Apparently, you didn't actually check un.int [un.int], which says (at the bottom) "This web site is maintained specifically to meet the information needs of delegations working at UN Headquarters in New York. The site includes links to essential information resources and delegate-specific tools and content from iSeek, the UN Secretariat's award-winning intranet." As opposed to un.org [un.org], which seems to be resources for the public. US military branches do something similar, with, e.g., army.mil [army.mil] actually for Army perso

      • which is what the .int domain is for, although for some bizarre reason the biggest treaty organization of them all, the United Nations, is at un.org rather than un.int.

        The UN actually has both un.int and un.org; on the web, un.org is used for the public-facing website, and un.int is used for the "Member States portal". I suspect they may have been using .org before .int was setup in 1988 (which was spurred by NATO getting .nato -- before that I think they were using .mil even though they weren't US milit

    • by aicrules (819392)
      I do not find your link trollish. Just a mild "i told you so"
  • Oh, Bezos. Just a few years before you formed your company, did not Intel show that you should make up a new word, rather than use a number, or as anyone would assume was clearly implied, use an existing word?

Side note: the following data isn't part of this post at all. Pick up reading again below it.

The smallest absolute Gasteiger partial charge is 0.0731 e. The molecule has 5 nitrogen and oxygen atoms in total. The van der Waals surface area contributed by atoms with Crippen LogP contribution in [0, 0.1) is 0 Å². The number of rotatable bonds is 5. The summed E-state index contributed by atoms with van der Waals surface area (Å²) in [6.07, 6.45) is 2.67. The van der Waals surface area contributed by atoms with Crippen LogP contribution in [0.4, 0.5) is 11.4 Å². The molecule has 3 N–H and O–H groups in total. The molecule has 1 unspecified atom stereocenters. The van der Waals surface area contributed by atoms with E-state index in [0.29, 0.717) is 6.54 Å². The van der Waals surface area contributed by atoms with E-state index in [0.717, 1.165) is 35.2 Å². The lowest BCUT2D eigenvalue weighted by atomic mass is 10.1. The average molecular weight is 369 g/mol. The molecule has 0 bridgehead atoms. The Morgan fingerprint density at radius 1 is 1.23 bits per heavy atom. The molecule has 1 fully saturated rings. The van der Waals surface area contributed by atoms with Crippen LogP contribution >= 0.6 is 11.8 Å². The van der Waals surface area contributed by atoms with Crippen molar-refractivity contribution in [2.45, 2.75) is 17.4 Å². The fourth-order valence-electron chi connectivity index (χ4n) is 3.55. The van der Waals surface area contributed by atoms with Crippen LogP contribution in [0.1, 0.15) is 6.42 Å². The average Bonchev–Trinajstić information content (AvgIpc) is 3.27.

And it's the name of a place? I can cut you some slack on that; nobody ever knows for sure that they'll ever hit the big time and become a world power. Nevertheless, you made it. Good for you, but there are consequences.

    Now you must face a difficult decision: are you going to rename your company

    • by Radak (126696)

      Oh, Bezos. Just a few years before you formed your company, did not Intel show that you should make up a new word, rather than use a number, or as anyone would assume was clearly implied, use an existing word?

      Actually, he did make up a new word. The company was originally going to be called Cadabra.com. How many shares of AMZN do you want to bet the company would have fared much poorer with that name?

      And it's the name of a place?

      My understanding is that he went with the name Amazon because the Amazon river moves the largest amount of water of any river in the world and he wanted to give people the impression that his company would do the same with the printed words.

      Say what you wish about the TLD debate, but Bezos clearly picked an apropo

  • by Anonymous Coward on Wednesday November 21, 2012 @02:58PM (#42058475)
  • The other Amazon country, with land borders with Brazil and Surinam?

  • If they want to protect the Amazon rainforest, I think they should do something about the illegal lumberjacks, the aggressive cattle pastures and crop farms first. Respecting the natives, stopping wildlife smuggling and foreign companies from patenting natural chemicals found in the Amazon is also a good thing. I don't think the environment cares about 6 bytes at the end of a domain name.